I hear it both ways some will say a feels like temperature or a heat index. I want to know if there is a difference between the two and if so what is it.

Thanks in advance


5 Answers 5


One-liner: Wikipedia thinks its the same. Although Wikipedia is not always perfect about information it posts, the justification there make sense to me.

Looked up at Heat Index wikipedia, it says,

The heat index (HI) or humiture is an index that combines air temperature and relative humidity, in shaded areas, to posit a human-perceived equivalent temperature, as how hot it would feel if the humidity were some other value in the shade. The result is also known as the "felt air temperature", "apparent temperature", "real feel" or "feels like"

Quoting other source such as weather.gov:

The heat index, also known as the apparent temperature, is what the temperature feels like to the human body when relative humidity is combined with the air temperature. This has important considerations for the human body's comfort.

Additional information for those who don't know that this term means, quoting from the same source again,

When the body gets too hot, it begins to perspire or sweat to cool itself off. If the perspiration is not able to evaporate, the body cannot regulate its temperature. Evaporation is a cooling process. When perspiration is evaporated off the body, it effectively reduces the body's temperature. When the atmospheric moisture content (i.e. relative humidity) is high, the rate of perspiration from the body decreases. In other words, the human body feels warmer in humid conditions. The opposite is true when the relative humidity decreases because the rate of perspiration increases. The body actually feels cooler in arid conditions. There is direct relationship between the air temperature and relative humidity and the heat index, meaning as the air temperature and relative humidity increase (decrease), the heat index increases (decreases).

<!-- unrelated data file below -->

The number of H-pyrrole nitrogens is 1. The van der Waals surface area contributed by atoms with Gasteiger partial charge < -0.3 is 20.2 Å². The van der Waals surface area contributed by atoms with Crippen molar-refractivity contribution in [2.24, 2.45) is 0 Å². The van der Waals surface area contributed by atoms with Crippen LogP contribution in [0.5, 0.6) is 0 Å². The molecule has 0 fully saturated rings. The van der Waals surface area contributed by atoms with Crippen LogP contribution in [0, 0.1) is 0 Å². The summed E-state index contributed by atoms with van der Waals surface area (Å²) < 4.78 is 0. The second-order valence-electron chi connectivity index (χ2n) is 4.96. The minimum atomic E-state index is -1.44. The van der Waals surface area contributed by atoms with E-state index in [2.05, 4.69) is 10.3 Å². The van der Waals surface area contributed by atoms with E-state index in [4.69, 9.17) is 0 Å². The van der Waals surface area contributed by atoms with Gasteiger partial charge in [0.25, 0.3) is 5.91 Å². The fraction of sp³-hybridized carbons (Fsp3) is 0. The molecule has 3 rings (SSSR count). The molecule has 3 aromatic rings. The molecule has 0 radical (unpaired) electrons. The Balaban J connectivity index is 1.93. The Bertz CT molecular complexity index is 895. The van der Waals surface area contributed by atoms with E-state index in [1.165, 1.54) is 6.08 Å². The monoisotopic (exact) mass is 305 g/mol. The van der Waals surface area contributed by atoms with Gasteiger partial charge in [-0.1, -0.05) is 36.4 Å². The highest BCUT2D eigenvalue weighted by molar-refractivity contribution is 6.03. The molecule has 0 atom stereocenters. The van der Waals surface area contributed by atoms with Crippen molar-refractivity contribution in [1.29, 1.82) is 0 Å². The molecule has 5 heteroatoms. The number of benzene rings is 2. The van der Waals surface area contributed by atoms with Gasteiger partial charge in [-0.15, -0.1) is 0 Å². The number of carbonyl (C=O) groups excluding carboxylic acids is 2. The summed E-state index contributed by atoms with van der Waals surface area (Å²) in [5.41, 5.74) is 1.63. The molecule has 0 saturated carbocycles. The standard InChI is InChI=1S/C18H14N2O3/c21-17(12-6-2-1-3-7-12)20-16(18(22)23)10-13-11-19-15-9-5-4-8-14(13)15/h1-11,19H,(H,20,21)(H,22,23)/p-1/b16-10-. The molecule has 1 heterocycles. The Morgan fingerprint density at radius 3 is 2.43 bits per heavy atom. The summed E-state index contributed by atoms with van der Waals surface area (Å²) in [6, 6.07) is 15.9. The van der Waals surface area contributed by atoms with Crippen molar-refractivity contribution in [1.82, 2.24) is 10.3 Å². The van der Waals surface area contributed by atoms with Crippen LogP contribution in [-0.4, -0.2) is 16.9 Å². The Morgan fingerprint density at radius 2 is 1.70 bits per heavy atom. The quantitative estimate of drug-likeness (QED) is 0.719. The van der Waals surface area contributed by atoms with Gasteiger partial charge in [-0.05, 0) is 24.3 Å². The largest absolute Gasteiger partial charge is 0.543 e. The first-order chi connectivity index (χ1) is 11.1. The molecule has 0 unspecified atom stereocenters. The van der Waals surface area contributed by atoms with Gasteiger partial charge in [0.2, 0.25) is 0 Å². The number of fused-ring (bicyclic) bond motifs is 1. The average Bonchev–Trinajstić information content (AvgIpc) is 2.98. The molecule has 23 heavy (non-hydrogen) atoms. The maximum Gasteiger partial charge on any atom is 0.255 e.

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Thanks Ken Graham for the source: For those who prefer values of temperature in degree Celsius, please refer the table here


As someone that lives in a high humidity and high-temperature area, I can tell you for certain that "feels like" and "heat index" is very much the same thing.

It's an insanely important number because, at 90 degrees Fahrenheit in 40% humidity, you can feel very comfortable, but at 90 degrees in 95% humidity you can wish you were dead. (90 degrees Fahrenheit is about 32 degrees Celsius.)

Of course, this also affects how you stay hydrated, and how you try to cool your body. In lower humidity, you can just sweat and drink a lot, but in higher humidity, the sweat doesn't evaporate as well so is less effective.

Mostly it's attempt to quantify a comfort level. But they do mean the same thing.


In simple terms:

"Heat Index" is what it feels like based on temperature + relative humidity.

"Feels Like" is temperature + relative humidity + wind speed. With most any breeze, "Feels Like" is usually a lower number than heat index due to evaporative cooling of your skin by the wind.


Heat Index is a combination of temperature and humidity.

Feels Like also takes the wind speed into account.

I live in a hot and humid climate and I know from my time on the golf course that both temp and humidity are more tolerable when the wind blows.